By Jim Schutze
By Rachel Watts
By Lauren Drewes Daniels
By Anna Merlan
By Lee Escobedo
By Alice Laussade
By Scott Reitz
Pardon us if we're speaking out of turn, but this is something we've been thinking about for a while: Why isn't there a local label with any sort of national presence? Some have the money, most have the talent. All are run by people who know what they're doing. And all are, no offense, merely local labels, selling their wares to the same few thousand folks who buy local music. A few have tapped against the glass ceiling, but usually, they never come close. Let's look at the list:
Last Beat Records: While Last Beat has at least one great record coming out soon (Baboon's Something Good is Going to Happen to You) and one other good one on the way (Eleven Hundred Springs' forthcoming EP, featuring Vibrolux singer Kim Pendleton), the cupboard is barer than before. Pinkston's on the shelf for a few months, due to singer Beth Clardy Lewis' due date; Cramer's in school; and GRYN is, well, not good. Their alliance with The Burden Brothers, however, bodes well for the future, especially since that band seems determined to spread its seed nationwide and, in Todd Lewis and Taz Bentley, it has a core group that's done it before. But Last Beat has tried (and failed) to expand its market before; remember when they put out records by Clowns for Progress and 22 Jacks--two acts from New York and L.A., respectively--a few years ago? Didn't think so.
Quality Park Records: Quality Park has had its best hope for national recognition (the Baptist Generals' No Silver/No Gold) cherry-picked by Sub Pop Records, and doesn't appear to have much on its schedule; its most recent release was the vinyl version of the pAper chAse's cntrl-alt-delete-u EP back in January. Maybe Centro-matic will put out another volume of its The Static vs. The Strings series eventually, but that won't do as well as another proper album. Besides, that would come out on Idol, anyway. Other than that? Prolly nothing, until Little Grizzly cuts another record, or Wiring Prank decides to (finally) release its first one.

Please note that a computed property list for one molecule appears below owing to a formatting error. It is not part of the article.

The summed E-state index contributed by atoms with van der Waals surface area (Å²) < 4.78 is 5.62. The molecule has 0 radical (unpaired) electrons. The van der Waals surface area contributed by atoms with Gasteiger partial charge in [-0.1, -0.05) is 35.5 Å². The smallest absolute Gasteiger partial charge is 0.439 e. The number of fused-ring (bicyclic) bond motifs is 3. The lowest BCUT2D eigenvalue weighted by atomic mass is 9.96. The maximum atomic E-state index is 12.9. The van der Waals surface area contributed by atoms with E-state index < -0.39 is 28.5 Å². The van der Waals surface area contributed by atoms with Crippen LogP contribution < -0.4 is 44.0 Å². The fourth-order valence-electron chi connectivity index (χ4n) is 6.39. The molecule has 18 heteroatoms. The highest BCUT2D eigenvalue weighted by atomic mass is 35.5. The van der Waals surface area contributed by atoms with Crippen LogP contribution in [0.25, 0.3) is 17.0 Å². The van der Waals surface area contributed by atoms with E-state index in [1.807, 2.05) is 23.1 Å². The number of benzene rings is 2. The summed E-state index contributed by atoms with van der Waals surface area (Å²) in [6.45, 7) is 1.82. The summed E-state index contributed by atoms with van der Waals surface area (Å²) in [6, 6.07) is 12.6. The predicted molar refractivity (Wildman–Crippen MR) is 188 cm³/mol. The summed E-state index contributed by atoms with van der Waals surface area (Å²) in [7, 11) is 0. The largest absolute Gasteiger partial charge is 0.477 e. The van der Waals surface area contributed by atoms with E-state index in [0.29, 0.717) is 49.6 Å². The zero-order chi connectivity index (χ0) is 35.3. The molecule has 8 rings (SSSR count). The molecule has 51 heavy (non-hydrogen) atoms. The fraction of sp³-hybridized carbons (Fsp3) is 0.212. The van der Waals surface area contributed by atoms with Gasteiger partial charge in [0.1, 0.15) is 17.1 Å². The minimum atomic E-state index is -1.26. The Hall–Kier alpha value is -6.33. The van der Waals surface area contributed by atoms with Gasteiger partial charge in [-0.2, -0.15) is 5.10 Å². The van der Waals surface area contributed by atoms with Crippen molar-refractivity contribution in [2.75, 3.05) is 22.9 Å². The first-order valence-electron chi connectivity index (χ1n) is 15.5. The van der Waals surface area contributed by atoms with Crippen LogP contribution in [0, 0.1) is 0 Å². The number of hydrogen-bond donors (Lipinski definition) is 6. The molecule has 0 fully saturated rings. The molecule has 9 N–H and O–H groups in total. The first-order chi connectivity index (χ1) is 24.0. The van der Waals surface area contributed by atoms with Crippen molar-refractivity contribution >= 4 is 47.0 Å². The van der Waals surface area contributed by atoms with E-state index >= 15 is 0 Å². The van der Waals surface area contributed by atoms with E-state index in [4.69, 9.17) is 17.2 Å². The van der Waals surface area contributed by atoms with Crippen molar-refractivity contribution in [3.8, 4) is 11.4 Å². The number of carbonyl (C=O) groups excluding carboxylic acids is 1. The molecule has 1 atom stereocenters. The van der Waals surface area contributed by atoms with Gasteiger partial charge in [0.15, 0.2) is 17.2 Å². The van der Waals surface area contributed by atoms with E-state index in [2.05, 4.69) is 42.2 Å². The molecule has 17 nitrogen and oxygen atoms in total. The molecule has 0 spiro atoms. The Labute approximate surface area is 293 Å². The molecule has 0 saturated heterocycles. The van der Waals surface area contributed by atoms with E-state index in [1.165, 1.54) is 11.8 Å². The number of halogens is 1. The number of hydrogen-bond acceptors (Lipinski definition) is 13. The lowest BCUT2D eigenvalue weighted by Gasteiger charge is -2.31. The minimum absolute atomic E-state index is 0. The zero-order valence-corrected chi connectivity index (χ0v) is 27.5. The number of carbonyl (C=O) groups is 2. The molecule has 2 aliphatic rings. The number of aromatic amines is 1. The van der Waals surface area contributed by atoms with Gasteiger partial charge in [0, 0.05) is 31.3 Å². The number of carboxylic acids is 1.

Idol Records: Idol doesn't seem to have much on the horizon either: Chomsky's nearing a deal with another label, and The Deathray Davies' next disc looks to be headed for an Austin address. Erv Karwelis' label recently released two discs by Detroit-based bands, The Fags and Watershed, but it's too soon to tell if they will broaden Idol's reach.
Summer Break Records: Summer Break looks to be faring better than most, with Sorta's Laugh Out Loud in stores, and records by Sparrows and I Love Math heading there in the next couple of months. All three should do well around here, and maybe even beyond. And Todd Deatherage, who released his Dream Upon a Fallen Star on Summer Break last year, is doing well for himself in New York. Of course, he might be doing so well that he won't need Summer Break anymore. So there goes that.
Here's an idea...that will probably never work: Join forces. Pool your resources. Give local bands no excuse to go elsewhere. The Dallas music community has the parts; it just needs the right mechanic to put them together and get it running. But then again, what do we know? We thought Crystal Pepsi was going to be a force in the soft-drink industry for years to come.
Of course, we haven't mentioned all the local outfits looking for your coin. There's always Brando Records, but getting excited about those guys is like getting excited about a tax deadline. Sure, Slow Roosevelt's Weightless was good and heavy, and South FM's Drama Kids proved that they're better than we initially gave them credit for. But the rest? You've got Alligator Dave and the Couch Band, which one critic described as "a random assortment of frat boys, led by the unfortunately dreadlocked, self-styled 'Gulf Coast Honky,' who probably was the rest of the band's weed hook-up in college." And Evamore, who another writer called "a couple of local journeymen (read: scrubs) and a front man who appears to have missed his audition with disco-sideshow Le Freak." (Actually, both of those comments came from us. But they're as true now as they were then.) Sad thing is, if some label does make noise outside of 214, it'll probably be Brando; after all, every time a record rep drops by KDGE-FM, he asks how he can get his hands on a copy of Evamore's debut. Which just shows how screwed up the music biz is in general. But that's another topic for another day.
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